All this is only partly about ‘history’, as though it has a universally transparent and consensual meaning that is meant to be understood by everyone, or as though that meaning can be encapsulated and somehow made to circulate through a leak proof regime of tightly controlled dissemination. History, here, is not only a tightly regulated, university authorised, practiced only by trained and licensed professionals kind of academic discipline; it has a whirlwind life in public circulation. It is also called the public life of history.
At some point they will have to start wondering how and why the very logic of a government agency writing textbook history is not above suspicion
When history professionals use that term, they usually mean non-professional, implying non-rigorous, or amateur, history. It means an unlicensed practice of history by irresponsible people, who play with a fragile commodity, or fire, and will either break it to pieces or burn someone else’s property down. With amateurs writing history, the initial suspicion harboured by a historian is that the such a person is more likely to lack rigour and positive intent. It is the most valid suspicion in India. In the past, communities have been targeted and riots have been engineered through carefully designed messages that have been strategically circulated.
There is also a history of governments directly dictating to official agencies as to how school textbooks on history should be written. While it is appropriate that professional historians resist unwarranted intervention by the current regime, at some point they will have to start wondering how and why the very logic of a government agency writing textbook history is not above suspicion. There is an umbrella organisation of professional historians in India. There is no reason why it cannot assume a more proactive role in writing school textbooks. In fact, until recently, senior history professionals in India considered writing textbooks an enterprise beneath their dignity. There are exceptions, but they are precisely that.
In India, the contrast between professional history and politicised public history is sharper, presumably because professional history itself has not even entered a senior citizen age. Somewhere along the way, the public history that had a vibrant life and legitimacy had to be rendered illegitimate, for professional history to emerge as the sovereign arbiter of India’s pasts.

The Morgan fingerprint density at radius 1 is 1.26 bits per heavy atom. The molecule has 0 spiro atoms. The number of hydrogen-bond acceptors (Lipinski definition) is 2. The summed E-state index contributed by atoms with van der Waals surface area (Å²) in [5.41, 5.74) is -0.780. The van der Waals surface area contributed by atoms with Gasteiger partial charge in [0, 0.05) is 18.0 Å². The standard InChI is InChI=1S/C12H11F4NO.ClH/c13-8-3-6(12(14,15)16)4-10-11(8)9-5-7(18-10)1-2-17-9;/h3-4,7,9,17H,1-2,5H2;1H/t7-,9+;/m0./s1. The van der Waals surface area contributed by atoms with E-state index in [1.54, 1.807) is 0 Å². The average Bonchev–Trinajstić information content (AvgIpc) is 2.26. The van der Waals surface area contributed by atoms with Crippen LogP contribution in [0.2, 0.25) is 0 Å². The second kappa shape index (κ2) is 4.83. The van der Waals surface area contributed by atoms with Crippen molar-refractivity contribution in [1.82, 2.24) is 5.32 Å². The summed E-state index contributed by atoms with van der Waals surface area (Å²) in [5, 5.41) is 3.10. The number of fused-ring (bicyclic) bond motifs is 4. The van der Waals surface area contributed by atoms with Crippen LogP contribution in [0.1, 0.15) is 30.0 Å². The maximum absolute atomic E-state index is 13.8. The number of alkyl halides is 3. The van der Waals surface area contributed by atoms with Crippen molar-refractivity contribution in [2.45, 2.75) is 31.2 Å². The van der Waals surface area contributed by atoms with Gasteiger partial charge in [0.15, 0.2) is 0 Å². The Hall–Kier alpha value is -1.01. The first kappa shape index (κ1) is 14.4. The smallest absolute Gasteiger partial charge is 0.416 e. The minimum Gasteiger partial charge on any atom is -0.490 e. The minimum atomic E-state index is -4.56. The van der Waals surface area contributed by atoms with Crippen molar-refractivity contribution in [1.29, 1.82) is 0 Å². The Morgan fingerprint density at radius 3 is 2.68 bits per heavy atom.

The relevant questions can, therefore, be organised under two or three board heads. Who can be a good enough authority to think and write and circulate a history that remains attentive at once to requirements of verifiability, rigour and ‘vulnerable’ selves calling for encouragement and restitution from the state? How to work out acceptable vulnerabilities in a way that successfully filters out manufactured vulnerabilities from well-meaning and genuine ones? Finally, is it at all possible to practice legitimate, but segmented, histories, catering to their respective constituencies without them coming to blows?
To reframe the last question, is it possible to write credible, messy, histories, accommodating contrasting icons and multiple selves, in a large canvas? I recall a blurb on the back cover of Jurgen Osterhammel’s A Transformation of the World: a Global History of the Nineteenth Century. The scholarly book, it says, beats the popular history books in their own turf.
Adityanath to Osterhammel is a long journey. It is for the professional practitioner of history to make it. The Yogis of the world are not going to hold back, notwithstanding our pious protestations that they are making mischief, or playing politics, which they arguably are, or will be. There must be space for competing gods, and consumers, or end users of history. We must somehow be made to see that pasts, like presents, is not all perfection or glory, and that no intervention from the state can entirely erase or elevate inconvenient pasts. There is a spectral life of history too, beyond its professional or public lives.